What makes Trump's loose talk—and ignorance—about nuclear weapons particularly worrisome is that in the past, he has taken a fatalistic approach toward the notion of nuclear war. He has spoken as if he believed such a conflagration was almost inevitable. And now he is about to become one of the few humans on the planet who can decide the fate of the Earth.

Trump's fatalism regarding nuclear war goes back decades. During a 1990 interview with Playboy, he was asked about running for president (yes, even then) and to describe what "would be some of President Trump's longer-term views of the future." Trump replied, "I think of the future, but I refuse to paint it. Anything can happen. But I often think of nuclear war."

The interviewer, Glenn Plaskin, seemed surprise. "Nuclear war?" he asked. Trump explained:

I've always thought about the issue of nuclear war; it's a very important element in my thought process. It's the ultimate, the ultimate catastrophe, the biggest problem this world has, and nobody's focusing on the nuts and bolts of it. It's a little like sickness. People don't believe they're going to get sick until they do. Nobody wants to talk about it. I believe the greatest of all stupidities is people's believing it will never happen, because everybody knows how destructive it will be, so nobody uses weapons. What bullshit.

Plaskin asked, "Does any of that fuzzy thinking exist around the Trump office?" The mogul replied:

On a much lower level, I would never hire anybody who thinks that way, because he has absolutely no common sense. He's living in a world of make-believe. It's like thinking the Titanic can't sink. Too many countries have nuclear weapons; nobody knows where they're all pointed, what button it takes to launch them.
Does Donald Trump Believe Nuclear War Is Inevitable?
The man about to take control of US nukes has a very fatalistic view.

David CornDec. 8, 2016 6:00 AM

Bryce Vickmark/ZUMA; RomoloTavani/iStock; photoillustration by Ivylise Simones

In just seven weeks, a man known for being ill-tempered, thin-skinned, narcissistic, and erratic will take control of the US nuclear arsenal. Donald Trump will have the authority and power to launch any combination of the country's 4,500 nuclear weapons. At any time and for any reason he deems fit, Trump could destroy a nation and, through miscalculation, the world.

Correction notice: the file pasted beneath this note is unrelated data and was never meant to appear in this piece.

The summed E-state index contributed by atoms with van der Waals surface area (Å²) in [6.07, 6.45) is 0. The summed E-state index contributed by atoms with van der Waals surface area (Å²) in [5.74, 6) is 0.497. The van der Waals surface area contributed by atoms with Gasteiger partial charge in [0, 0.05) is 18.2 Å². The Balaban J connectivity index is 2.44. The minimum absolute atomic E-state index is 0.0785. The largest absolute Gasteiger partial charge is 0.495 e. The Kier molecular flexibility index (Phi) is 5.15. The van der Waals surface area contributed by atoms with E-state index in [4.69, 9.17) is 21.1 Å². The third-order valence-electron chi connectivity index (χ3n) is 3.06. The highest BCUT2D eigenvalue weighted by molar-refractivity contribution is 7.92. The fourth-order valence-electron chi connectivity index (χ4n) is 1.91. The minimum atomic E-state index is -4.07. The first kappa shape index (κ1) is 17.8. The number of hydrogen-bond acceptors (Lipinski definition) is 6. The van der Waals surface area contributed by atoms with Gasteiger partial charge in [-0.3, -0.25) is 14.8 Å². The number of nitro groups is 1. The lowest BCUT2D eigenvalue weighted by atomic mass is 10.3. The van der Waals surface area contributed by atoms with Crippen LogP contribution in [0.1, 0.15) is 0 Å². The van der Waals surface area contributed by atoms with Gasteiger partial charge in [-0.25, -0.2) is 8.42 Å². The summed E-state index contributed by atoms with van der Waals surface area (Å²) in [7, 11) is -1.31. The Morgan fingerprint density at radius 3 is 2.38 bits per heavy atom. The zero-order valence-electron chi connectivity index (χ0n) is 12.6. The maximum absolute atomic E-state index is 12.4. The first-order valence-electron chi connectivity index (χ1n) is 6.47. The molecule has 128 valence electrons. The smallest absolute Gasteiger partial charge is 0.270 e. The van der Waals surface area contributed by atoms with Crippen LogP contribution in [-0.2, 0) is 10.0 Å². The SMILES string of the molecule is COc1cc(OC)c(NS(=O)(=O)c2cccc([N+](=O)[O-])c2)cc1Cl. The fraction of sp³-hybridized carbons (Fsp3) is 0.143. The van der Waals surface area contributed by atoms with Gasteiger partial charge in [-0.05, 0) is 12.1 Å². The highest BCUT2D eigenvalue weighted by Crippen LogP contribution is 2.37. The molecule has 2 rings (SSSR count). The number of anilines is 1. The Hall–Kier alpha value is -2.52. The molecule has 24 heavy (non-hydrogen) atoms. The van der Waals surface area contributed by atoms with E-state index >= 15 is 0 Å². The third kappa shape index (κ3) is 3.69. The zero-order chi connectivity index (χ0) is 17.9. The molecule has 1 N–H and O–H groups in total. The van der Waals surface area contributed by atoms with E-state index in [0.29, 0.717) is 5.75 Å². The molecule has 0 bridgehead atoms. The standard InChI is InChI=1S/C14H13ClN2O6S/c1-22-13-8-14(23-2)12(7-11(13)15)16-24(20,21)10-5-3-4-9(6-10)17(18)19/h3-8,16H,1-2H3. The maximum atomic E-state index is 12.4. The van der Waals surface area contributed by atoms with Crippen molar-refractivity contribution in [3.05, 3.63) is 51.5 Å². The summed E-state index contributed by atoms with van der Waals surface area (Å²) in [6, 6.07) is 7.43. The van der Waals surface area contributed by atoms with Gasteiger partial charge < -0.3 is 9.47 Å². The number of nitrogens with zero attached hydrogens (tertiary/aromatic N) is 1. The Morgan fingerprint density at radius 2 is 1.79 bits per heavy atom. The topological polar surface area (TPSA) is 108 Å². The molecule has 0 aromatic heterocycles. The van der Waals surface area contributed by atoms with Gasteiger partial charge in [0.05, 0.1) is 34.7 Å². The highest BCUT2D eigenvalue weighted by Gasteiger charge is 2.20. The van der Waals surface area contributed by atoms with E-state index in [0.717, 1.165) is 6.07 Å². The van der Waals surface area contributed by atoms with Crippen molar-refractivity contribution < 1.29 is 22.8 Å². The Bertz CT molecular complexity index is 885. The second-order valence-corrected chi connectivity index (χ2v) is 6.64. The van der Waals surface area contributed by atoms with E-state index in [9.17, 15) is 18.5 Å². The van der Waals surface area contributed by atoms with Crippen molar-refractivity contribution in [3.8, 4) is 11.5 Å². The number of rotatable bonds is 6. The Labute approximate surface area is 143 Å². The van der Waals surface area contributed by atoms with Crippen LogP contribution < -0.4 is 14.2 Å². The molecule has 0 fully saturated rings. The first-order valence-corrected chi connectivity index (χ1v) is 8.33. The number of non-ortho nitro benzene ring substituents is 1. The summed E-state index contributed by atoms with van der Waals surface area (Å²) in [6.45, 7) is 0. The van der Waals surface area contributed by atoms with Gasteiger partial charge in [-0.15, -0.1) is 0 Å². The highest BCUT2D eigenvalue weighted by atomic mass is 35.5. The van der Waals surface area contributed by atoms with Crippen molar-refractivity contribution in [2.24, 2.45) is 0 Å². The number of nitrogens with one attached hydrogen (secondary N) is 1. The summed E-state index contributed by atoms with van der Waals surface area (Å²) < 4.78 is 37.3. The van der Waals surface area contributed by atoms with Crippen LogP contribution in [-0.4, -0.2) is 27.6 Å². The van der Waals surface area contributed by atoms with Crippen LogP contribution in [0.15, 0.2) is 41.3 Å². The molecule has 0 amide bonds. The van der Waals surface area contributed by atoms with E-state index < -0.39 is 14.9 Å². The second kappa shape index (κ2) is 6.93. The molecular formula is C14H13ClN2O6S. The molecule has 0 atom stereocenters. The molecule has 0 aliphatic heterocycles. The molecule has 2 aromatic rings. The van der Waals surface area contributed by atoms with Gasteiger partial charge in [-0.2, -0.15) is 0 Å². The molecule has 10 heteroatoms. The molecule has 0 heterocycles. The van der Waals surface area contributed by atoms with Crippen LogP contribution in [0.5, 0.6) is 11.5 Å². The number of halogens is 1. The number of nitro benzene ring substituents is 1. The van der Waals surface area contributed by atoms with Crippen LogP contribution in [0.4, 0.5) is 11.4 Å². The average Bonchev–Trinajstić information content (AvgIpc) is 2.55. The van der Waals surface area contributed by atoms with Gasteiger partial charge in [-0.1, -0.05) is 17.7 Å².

During the presidential campaign, he uttered several troubling statements about nuclear arms. At a Republican primary debate, he botched a question about the nuclear triad—America's system of sea-, air-, and land-based nuclear weapons—suggesting he did not understand the most basic information about the structure of the US nuclear command. (He babbled, "For me, nuclear is just the power, the devastation is very important to me."winking smiley At other points in the campaign, Trump noted he would support allowing Japan, South Korea, and Saudi Arabia to obtain nuclear weapons and indicated he would be open to using such weapons against ISIS and in other conflicts.

What makes Trump's loose talk—and ignorance—about nuclear weapons particularly worrisome is that in the past, he has taken a fatalistic approach toward the notion of nuclear war. He has spoken as if he believed such a conflagration was almost inevitable. And now he is about to become one of the few humans on the planet who can decide the fate of the Earth.

Trump's fatalism regarding nuclear war goes back decades. During a 1990 interview with Playboy, he was asked about running for president (yes, even then) and to describe what "would be some of President Trump's longer-term views of the future." Trump replied, "I think of the future, but I refuse to paint it. Anything can happen. But I often think of nuclear war."

The interviewer, Glenn Plaskin, seemed surprise. "Nuclear war?" he asked. Trump explained:

I've always thought about the issue of nuclear war; it's a very important element in my thought process. It's the ultimate, the ultimate catastrophe, the biggest problem this world has, and nobody's focusing on the nuts and bolts of it. It's a little like sickness. People don't believe they're going to get sick until they do. Nobody wants to talk about it. I believe the greatest of all stupidities is people's believing it will never happen, because everybody knows how destructive it will be, so nobody uses weapons. What bullshit.